Government Size and Role

Update 2023-10-01
    It takes large numbers of people working together to achieve large goals. These people can be organized by government or by business.
    In advanced countries the governments are democracies, while businesses are single-minded corporations. Democracies meander forward, attempting to satisfy the shifting alliances of diverse interest groups, while corporations raced into any profitable niche as soon as it opens.
    Government, when it works properly, defends its people from businesses that value profit over people. The battle is joined over laws, legislations, and regulations.
    That’s why businesses spent over $4 billion on lobbyists to sway the government to loosen rules that limit profits.

It’s always puzzled me—just what is the scope of the various governments? Why is it so?

United States

In the United States, we have a federal system. The Constitution put the federal government is in charge of national defense and interstate relationships, while the states legislate on daily life—law and order, schools, and licensing. However, the federal regulation of interstate commerce has wrested much authority from each state’s power. The upshot is that we are one country with 50 states rather than 50 countries under a unified umbrella of common interests, although not every state and every citizen accept that reality.

Within each state, municipalities control their own schools, have independent police forces, and taxing authority.

Government’s Natural Scope

Let’s start with a discussion of government’s purpose. Their ideal purpose is to allow numbers of people to work, live, and prosper together by enforcing rules that support jobs, resolve disputes, and enable tasks beyond that of smaller groups which benefit its people.

In broad strokes, the scope of government authority depends on the freedoms it curtails in search of the greater good.

In the diagram below (Separation of Authority)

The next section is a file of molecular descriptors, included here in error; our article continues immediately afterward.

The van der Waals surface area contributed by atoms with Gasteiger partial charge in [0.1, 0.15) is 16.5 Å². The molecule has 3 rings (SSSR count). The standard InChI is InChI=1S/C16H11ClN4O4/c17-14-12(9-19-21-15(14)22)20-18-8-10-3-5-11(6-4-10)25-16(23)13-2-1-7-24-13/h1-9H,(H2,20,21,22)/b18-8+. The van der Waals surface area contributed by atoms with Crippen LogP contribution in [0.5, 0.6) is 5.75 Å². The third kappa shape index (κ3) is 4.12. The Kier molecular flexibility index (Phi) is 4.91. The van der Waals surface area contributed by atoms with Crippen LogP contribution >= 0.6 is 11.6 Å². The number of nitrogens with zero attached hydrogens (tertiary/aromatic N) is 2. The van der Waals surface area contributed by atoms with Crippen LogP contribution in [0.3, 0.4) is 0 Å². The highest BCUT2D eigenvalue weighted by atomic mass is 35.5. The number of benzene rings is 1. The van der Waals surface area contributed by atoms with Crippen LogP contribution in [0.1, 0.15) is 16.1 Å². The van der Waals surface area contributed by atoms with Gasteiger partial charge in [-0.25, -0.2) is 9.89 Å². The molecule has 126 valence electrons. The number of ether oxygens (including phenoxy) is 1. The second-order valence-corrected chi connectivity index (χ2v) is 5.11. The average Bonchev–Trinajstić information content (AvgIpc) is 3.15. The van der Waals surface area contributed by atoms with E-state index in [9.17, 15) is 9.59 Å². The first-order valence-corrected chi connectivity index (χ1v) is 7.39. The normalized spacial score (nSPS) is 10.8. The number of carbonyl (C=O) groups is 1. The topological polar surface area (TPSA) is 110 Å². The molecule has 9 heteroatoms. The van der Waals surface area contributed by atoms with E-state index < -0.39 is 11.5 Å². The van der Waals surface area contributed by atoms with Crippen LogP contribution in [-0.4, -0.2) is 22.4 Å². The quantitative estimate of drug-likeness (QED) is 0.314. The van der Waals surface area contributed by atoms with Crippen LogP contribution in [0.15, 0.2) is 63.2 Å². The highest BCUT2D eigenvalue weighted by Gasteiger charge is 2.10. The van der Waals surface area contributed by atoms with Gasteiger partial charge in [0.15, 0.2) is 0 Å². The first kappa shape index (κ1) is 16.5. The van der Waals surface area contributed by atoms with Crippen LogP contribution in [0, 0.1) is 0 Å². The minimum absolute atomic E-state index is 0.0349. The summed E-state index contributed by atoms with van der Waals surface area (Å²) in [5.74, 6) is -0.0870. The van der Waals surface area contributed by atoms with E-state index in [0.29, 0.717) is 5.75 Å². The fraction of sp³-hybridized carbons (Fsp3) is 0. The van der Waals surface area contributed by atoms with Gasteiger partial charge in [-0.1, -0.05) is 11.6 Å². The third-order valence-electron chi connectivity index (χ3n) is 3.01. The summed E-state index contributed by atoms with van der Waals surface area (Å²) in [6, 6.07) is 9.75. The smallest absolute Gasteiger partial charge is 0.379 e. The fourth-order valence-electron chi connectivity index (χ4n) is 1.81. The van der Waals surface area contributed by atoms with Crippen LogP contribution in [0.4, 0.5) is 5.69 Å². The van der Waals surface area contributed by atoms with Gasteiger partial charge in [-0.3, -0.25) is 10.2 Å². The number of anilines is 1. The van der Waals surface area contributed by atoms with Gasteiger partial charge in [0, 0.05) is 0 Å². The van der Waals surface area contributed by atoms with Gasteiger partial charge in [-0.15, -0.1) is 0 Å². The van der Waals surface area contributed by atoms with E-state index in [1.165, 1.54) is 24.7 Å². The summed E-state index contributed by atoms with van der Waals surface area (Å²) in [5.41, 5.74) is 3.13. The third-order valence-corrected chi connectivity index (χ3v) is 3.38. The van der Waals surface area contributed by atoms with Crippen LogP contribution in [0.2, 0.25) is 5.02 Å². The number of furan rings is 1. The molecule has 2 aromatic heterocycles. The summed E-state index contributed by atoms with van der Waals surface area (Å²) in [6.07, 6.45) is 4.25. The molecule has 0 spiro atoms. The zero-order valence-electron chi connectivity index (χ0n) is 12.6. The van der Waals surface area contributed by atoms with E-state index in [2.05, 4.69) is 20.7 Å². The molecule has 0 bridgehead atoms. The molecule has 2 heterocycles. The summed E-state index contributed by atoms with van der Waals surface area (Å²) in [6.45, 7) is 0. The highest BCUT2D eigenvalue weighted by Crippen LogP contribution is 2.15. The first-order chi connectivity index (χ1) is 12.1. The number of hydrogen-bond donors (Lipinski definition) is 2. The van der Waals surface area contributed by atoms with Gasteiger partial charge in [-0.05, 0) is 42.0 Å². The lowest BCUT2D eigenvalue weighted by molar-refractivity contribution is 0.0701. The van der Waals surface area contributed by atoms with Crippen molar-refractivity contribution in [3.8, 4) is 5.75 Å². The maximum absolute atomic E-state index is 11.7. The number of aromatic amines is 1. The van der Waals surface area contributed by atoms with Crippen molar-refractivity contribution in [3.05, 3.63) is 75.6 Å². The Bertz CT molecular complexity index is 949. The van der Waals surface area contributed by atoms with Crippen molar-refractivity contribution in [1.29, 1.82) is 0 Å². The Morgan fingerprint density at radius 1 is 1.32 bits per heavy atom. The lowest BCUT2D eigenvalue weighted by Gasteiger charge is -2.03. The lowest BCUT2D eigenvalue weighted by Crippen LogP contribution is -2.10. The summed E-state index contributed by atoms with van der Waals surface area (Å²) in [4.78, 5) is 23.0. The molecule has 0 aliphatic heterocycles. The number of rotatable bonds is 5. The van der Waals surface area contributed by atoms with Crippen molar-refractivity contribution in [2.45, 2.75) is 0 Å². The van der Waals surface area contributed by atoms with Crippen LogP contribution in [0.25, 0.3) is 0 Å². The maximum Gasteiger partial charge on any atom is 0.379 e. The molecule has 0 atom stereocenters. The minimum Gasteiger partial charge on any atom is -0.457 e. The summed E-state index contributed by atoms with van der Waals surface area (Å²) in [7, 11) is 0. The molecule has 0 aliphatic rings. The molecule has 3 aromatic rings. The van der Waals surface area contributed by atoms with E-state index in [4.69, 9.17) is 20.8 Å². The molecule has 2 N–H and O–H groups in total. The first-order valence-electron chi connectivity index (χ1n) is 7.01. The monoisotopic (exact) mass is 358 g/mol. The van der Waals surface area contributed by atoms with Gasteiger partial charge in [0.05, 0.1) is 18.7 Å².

Governments Regulate Competing Rights within their Domain
Government Hierarchy and Scope
  • Personal. Inviolate Freedoms when affecting oneself only. Living people. day-to-day concerns
    • Smoking in home versus in public spaces, guns, speech, safe food, security, ownership. Helmet-free motorcycle driver only with insurance waiver
  • Local and municipal. Communities of shared desires. Daily life.
    • Education, fire, police, trash, sanitation.
    • Conflict resolution when individual rights clash.
  • State. Large number of people working together require laws resolving disputes between local municipalities. US separation
    • Common standards for many local and municipal rules and regulations
    • Regulation, roads, bridges.
  • Nation. Huge number of people support larger infrastructure projects
    • Defense, interstate commerce, immigration.
    • National priorities. health research.
  • Beyond country. Oceans, outer space, Antarctica. Members countries. UN. OPEC
    • Attempt to resolve inter-nation disputes
    • Disputes about national boundary claims
    • Dealing with physical issues that aren’t bound by political borders. Climate, depletion of shared natural resources and fishery.

Additional Information
Democracy or Mobocracy
Natural Social Groups

a_update Government

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